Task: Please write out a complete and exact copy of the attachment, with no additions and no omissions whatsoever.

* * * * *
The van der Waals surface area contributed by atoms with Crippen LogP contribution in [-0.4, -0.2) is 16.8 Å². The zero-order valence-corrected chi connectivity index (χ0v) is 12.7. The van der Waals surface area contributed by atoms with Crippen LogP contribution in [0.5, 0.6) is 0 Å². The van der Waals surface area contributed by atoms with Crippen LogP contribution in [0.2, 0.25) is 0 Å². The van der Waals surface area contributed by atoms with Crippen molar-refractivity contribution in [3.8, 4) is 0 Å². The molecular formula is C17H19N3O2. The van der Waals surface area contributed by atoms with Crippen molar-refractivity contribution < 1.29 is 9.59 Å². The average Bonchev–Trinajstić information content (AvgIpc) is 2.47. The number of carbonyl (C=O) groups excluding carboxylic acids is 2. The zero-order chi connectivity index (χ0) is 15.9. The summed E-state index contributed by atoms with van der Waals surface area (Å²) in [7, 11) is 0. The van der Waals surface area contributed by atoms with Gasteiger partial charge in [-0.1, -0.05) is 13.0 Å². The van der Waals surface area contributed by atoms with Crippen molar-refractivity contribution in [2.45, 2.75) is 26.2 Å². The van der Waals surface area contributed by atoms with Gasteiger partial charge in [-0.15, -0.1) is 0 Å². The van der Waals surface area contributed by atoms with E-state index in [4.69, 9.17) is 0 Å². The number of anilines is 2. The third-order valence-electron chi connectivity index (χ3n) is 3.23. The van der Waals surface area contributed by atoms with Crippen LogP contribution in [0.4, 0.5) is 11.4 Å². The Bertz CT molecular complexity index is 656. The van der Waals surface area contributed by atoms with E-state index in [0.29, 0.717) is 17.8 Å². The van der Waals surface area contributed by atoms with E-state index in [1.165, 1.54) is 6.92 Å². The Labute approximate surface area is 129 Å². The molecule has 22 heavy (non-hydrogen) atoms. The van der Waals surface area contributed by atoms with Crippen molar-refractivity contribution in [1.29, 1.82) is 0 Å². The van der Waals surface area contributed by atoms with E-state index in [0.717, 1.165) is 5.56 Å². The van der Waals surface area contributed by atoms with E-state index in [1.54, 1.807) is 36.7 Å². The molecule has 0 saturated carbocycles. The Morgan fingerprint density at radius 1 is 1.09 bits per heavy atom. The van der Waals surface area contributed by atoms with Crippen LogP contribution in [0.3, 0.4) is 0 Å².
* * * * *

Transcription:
The van der Waals surface area contributed by atoms with Crippen LogP contribution in [-0.4, -0.2) is 16.8 Å². The zero-order valence-corrected chi connectivity index (χ0v) is 12.7. The van der Waals surface area contributed by atoms with Crippen LogP contribution in [0.5, 0.6) is 0 Å². The van der Waals surface area contributed by atoms with Crippen LogP contribution in [0.2, 0.25) is 0 Å². The van der Waals surface area contributed by atoms with Crippen molar-refractivity contribution in [3.8, 4) is 0 Å². The molecular formula is C17H19N3O2. The van der Waals surface area contributed by atoms with Crippen molar-refractivity contribution < 1.29 is 9.59 Å². The average Bonchev–Trinajstić information content (AvgIpc) is 2.47. The number of carbonyl (C=O) groups excluding carboxylic acids is 2. The zero-order chi connectivity index (χ0) is 15.9. The summed E-state index contributed by atoms with van der Waals surface area (Å²) in [7, 11) is 0. The van der Waals surface area contributed by atoms with Gasteiger partial charge in [-0.1, -0.05) is 13.0 Å². The van der Waals surface area contributed by atoms with Crippen molar-refractivity contribution in [2.45, 2.75) is 26.2 Å². The van der Waals surface area contributed by atoms with Gasteiger partial charge in [-0.15, -0.1) is 0 Å². The van der Waals surface area contributed by atoms with E-state index in [4.69, 9.17) is 0 Å². The number of anilines is 2. The third-order valence-electron chi connectivity index (χ3n) is 3.23. The van der Waals surface area contributed by atoms with Crippen LogP contribution in [0.4, 0.5) is 11.4 Å². The Bertz CT molecular complexity index is 656. The van der Waals surface area contributed by atoms with E-state index in [0.29, 0.717) is 17.8 Å². The van der Waals surface area contributed by atoms with E-state index in [1.165, 1.54) is 6.92 Å². The Labute approximate surface area is 129 Å². The molecule has 22 heavy (non-hydrogen) atoms. The van der Waals surface area contributed by atoms with Crippen molar-refractivity contribution in [1.29, 1.82) is 0 Å². The van der Waals surface area contributed by atoms with E-state index in [0.717, 1.165) is 5.56 Å². The van der Waals surface area contributed by atoms with E-state index in [1.54, 1.807) is 36.7 Å². The molecule has 0 saturated carbocycles. The Morgan fingerprint density at radius 1 is 1.09 bits per heavy atom. The van der Waals surface area contributed by atoms with Crippen LogP contribution in [0.3, 0.4) is 0 Å².